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It was agreeable but not rejuvenating for me (who was the only nineteenth-century figure present) to realise that these stripling officers already regarded themselves as belonging to the older genera- tion, and that they adopted towards the 1945 vintage a tone of elderly, almost parental, concern. I was startled to hear the first speaker (a very handsome boy with the milk of Eton still wet upon his lips) assert that what was wrong with English youth today was their lack of any sense of responsibility ; this came, he suggested, because they had not been beaten sufficiently hard' when at school. The country, he asserted, was getting soft ; and the sincerity with which he spoke, the very arguments which he used, took me back to the days of good King Edward and beyond to the dialogue between the Just and the Unjust Cause which Aristophanes, two thousand-odd years ago, inserted in the Clouds. The next speaker, a very vigorous young man, delivered an attack in unmeasured terms against what he described as " the ghastly 'twenties." I have always had a weakness for that epoch myself, which produced many of our most gifted contemporaries, and I regretted when the puritan revival of the 'thirties laid its cold hand upon our universities.% The officer who developed this thesis was original in that, instead of abusing the rising generation, he vented his indignation against a generation which basked and battened when he must himself have been but two or three. A generation, after all, which has not merely been justified in its intelligence, but which did not, when it came to the point, do so very badly during the late war. Yet the majority of speakers confined themselves to the subject of the motion, and did in fact say many hard things about the young men and women who were at school during the war and who are now between the ages of eighteen and twenty-one.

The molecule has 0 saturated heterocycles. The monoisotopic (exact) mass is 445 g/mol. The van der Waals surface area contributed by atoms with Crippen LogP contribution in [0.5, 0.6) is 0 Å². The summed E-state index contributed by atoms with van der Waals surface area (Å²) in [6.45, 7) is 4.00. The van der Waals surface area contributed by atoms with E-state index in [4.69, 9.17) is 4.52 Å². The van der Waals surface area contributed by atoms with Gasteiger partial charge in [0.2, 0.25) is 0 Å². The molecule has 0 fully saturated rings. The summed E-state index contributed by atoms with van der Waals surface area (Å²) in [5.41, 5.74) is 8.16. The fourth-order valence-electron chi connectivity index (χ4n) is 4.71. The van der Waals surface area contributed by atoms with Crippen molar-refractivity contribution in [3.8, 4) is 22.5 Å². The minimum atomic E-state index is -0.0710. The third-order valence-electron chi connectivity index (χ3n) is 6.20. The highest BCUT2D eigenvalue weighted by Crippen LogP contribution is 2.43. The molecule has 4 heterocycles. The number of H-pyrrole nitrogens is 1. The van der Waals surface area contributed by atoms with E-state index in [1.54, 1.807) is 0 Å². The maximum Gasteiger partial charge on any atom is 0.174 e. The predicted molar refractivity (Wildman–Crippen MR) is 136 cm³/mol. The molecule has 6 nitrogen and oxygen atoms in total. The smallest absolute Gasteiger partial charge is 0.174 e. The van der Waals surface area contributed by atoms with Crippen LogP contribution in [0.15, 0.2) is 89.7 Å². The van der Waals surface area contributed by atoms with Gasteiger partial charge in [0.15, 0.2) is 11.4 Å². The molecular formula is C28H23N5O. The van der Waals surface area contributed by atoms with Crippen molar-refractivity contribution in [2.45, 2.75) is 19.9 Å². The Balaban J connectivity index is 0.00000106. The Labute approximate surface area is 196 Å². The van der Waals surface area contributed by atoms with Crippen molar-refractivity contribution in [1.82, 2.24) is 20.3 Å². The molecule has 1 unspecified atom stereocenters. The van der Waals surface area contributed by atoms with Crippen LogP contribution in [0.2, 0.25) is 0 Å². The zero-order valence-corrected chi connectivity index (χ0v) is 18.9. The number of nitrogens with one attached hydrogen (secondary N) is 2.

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I was distressed by this. I have not, it is true, had many oppor- tunities of forming any extended acquaintance with the generation which is so abused. But I am at least old enough to know that never in the long history of life of man on earth has one hungry generation failed to abuse its predecessors and above all its suc- cessors. Such of the young people of the post-war vintage as I have had die good fortune to meet and speak to seem to me as charming as any generation that I have known. Polite they are, attentive to their elders, modest in their ways, interested in all manner of new things, clean in habits, and to my mind infinitely more alert than I was at their age or than the generation or decade that immediately suceeded my own. I can recall that when I was nineteen years of age I was stranded for a few hours at Preston between two trains. I went out into the town and sat upon a bench in a public garden. I thanked God that I had not been destined to live in Preston. I compared the life led by the youth of Preston at that date with that enjoyed by young Germans of similar age and class. What did the young Preston bank clerk do with his Sundays ? His opposite number, at Eisenach or Dort- mund, would be a member of some hiking club ; out he would go into the woods and Valleys accompanied by his girl friends and boy friends all singing together highly romantic songs ; and in the evenings he would sit in some beer garden under the lime trees and for a very few pence would enjoy excellent beer and a fine orchestra. What, I thought, does the Preston bank clerk do with his evenings ? I am speaking of forty years ago. Since then everything has changed. The ..whole system of education has broadened ; our young men have also caught the Wandervogel habit ; there is the wireless and the cinema. The boy or girl who lives. in Preston today has infinitely more chances of pleasure and develop- ment than had their fathers or. grandfathers. And these wider opportunities have certainly rendered them more humane.